August 27, 2018

Stand and Deliver

By Nikki G. Maples, Law Office of Nikki G. Maples, and member of the Austin Bar’s Health & Wellness Committee.

There, just in case anybody was curious about the benefits of prolonged sitting, hopefully the PSA will help everyone realize there are virtually no benefits from prolonged sitting.

Let’s talk about sitting.  Essentially, sitting requires no muscle movement or stability, other than tip-toeing approximately 6 inches from side to side to reach across your desk. Even then, most of us are sitting in swivel chairs that allow us to simply engage a long-arm reach across our desk to grab the phone.  Most people arrive at their office, plop down in their swivel chair (equipped with wheels so that we can easily roll from one place to another, also requiring zero physical activity) and remain in that position until we are called from our office throne, feel like grabbing a snack or need to use the restroom. Then, after the brief departure, we return to our throne where we remain until there is an actual need to stand again. It is rare that desk employees are active throughout the day simply because we are called to our throne to perform a task and to deliver work product.  Research is showing that Americans sit for nearly 6 hours per day…WHOA!

Let’s talk about standing.  We don’t need to be doctors or scientists to know that standing requires our body to engage muscles, many muscles. The obvious muscles are the ones in your legs and feet. Without putting too much thought into it, when we are standing, we must engage the tiny little tendons and muscles in our feet, which serve as our platforms. Once our feet are firmly planted, then we continue to engage other tendons and muscles from our calves, shins, knee joints, quadriceps, hamstrings, hip joints, and gluteus muscles. The activity may be slight, but it’s happening. If your muscles weren’t engaged, then you would fall. Moving up the body, the many muscles in your back and spine are forced to respond, as well as the many muscles in your abdomen and core. Finally, even your upper back and shoulder region is commanded to respond so that your spine stays aligned. When the body is working from head to toe to stabilize you, then your body is awake…seriously awake. With even slightly more movement, the body needs more oxygen so that blood flow is pumping as required. After reading this, one might think that the body is exerting a ton of energy just to stand. The research has indicated that standing burns approximately 50 more calories per hour than sitting. When your body is awake, your mind is awake. When your mind is awake, you will deliver better work product (I promise!) It’s a win-win!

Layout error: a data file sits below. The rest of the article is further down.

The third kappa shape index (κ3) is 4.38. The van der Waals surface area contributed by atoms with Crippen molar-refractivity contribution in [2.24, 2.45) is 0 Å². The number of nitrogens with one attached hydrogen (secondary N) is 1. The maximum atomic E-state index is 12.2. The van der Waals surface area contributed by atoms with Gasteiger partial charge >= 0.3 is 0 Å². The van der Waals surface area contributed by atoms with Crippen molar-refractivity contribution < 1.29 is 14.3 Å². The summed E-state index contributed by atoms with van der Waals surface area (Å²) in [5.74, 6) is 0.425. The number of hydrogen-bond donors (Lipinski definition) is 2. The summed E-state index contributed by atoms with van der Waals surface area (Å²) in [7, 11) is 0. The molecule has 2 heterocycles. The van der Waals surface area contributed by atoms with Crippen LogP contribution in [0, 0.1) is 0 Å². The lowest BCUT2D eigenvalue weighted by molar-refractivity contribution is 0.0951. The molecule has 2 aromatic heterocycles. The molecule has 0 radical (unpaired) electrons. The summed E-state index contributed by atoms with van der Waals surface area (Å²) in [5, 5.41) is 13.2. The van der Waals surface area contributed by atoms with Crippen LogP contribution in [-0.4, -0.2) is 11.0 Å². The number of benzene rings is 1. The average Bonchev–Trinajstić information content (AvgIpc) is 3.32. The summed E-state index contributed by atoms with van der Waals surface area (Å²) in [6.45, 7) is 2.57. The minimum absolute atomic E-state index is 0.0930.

So, how do we incorporate standing into our day without stepping away from our obligations to perform certain tasks? The answer: standing desks! The notion of a standing desk can be overwhelming because they can be expensive and cumbersome. However, I have found that there are an abundance of options for standing desks on Amazon.  For example, I purchased a desktop standing desk for myself and my paralegal on Amazon for approximately $90.00, but there are cheaper models and definitely more expensive models. The desktop standing desk that we use is adjustable and collapsible. In the event, I want to remove the standing desk, the legs on the desk collapse and it folds easily so that I can store it beside my filing cabinet out of sight. Here’s a picture:

A few fun facts about standing at your desk:

  1. Less risk of obesity.
  2. Reduced risk of cancer (study from 2011 reported that 43,000 cases of colon cancer and 49,000 cases of breast cancer annually are caused by prolonged sitting).
  3. Longer life (Americans increase their life expectancy by 2 years by reducing sitting time from the standard 6 hours to just 3 hours per day).
  4. Better posture.


Source: Huffington Post, “Benefits and Considerations of Using a Standing Desk”